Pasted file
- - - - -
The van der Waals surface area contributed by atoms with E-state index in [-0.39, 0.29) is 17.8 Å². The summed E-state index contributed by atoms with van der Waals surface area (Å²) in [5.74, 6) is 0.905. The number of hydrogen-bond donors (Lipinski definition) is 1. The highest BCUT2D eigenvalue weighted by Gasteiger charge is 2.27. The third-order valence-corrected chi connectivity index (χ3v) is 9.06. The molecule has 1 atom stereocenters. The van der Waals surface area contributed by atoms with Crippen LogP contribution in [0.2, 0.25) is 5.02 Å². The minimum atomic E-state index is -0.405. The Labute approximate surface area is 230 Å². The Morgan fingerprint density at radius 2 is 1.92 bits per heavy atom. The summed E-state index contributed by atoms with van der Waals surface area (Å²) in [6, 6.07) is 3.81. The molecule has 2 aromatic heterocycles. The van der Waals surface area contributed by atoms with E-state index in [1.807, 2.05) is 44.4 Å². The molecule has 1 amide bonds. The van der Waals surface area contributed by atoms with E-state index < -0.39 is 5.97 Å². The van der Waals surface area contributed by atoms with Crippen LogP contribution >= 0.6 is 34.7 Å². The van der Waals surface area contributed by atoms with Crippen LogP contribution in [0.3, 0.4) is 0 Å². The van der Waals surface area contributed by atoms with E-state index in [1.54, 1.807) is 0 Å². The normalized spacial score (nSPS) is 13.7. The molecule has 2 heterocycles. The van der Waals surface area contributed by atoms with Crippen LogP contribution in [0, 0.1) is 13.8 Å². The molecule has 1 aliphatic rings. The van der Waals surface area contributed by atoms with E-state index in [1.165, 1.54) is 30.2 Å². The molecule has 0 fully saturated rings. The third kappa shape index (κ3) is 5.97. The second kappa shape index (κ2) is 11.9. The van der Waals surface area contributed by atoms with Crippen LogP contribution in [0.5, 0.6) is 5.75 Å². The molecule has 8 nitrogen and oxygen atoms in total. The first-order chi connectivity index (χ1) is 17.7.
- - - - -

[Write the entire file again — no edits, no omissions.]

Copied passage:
The van der Waals surface area contributed by atoms with E-state index in [-0.39, 0.29) is 17.8 Å². The summed E-state index contributed by atoms with van der Waals surface area (Å²) in [5.74, 6) is 0.905. The number of hydrogen-bond donors (Lipinski definition) is 1. The highest BCUT2D eigenvalue weighted by Gasteiger charge is 2.27. The third-order valence-corrected chi connectivity index (χ3v) is 9.06. The molecule has 1 atom stereocenters. The van der Waals surface area contributed by atoms with Crippen LogP contribution in [0.2, 0.25) is 5.02 Å². The minimum atomic E-state index is -0.405. The Labute approximate surface area is 230 Å². The Morgan fingerprint density at radius 2 is 1.92 bits per heavy atom. The summed E-state index contributed by atoms with van der Waals surface area (Å²) in [6, 6.07) is 3.81. The molecule has 2 aromatic heterocycles. The van der Waals surface area contributed by atoms with E-state index in [1.807, 2.05) is 44.4 Å². The molecule has 1 amide bonds. The van der Waals surface area contributed by atoms with E-state index < -0.39 is 5.97 Å². The van der Waals surface area contributed by atoms with Crippen LogP contribution >= 0.6 is 34.7 Å². The van der Waals surface area contributed by atoms with Crippen LogP contribution in [0.3, 0.4) is 0 Å². The van der Waals surface area contributed by atoms with E-state index in [1.54, 1.807) is 0 Å². The normalized spacial score (nSPS) is 13.7. The molecule has 2 heterocycles. The van der Waals surface area contributed by atoms with Crippen LogP contribution in [0, 0.1) is 13.8 Å². The molecule has 1 aliphatic rings. The van der Waals surface area contributed by atoms with E-state index in [1.165, 1.54) is 30.2 Å². The molecule has 0 fully saturated rings. The third kappa shape index (κ3) is 5.97. The second kappa shape index (κ2) is 11.9. The van der Waals surface area contributed by atoms with Crippen LogP contribution in [0.5, 0.6) is 5.75 Å². The molecule has 8 nitrogen and oxygen atoms in total. The first-order chi connectivity index (χ1) is 17.7.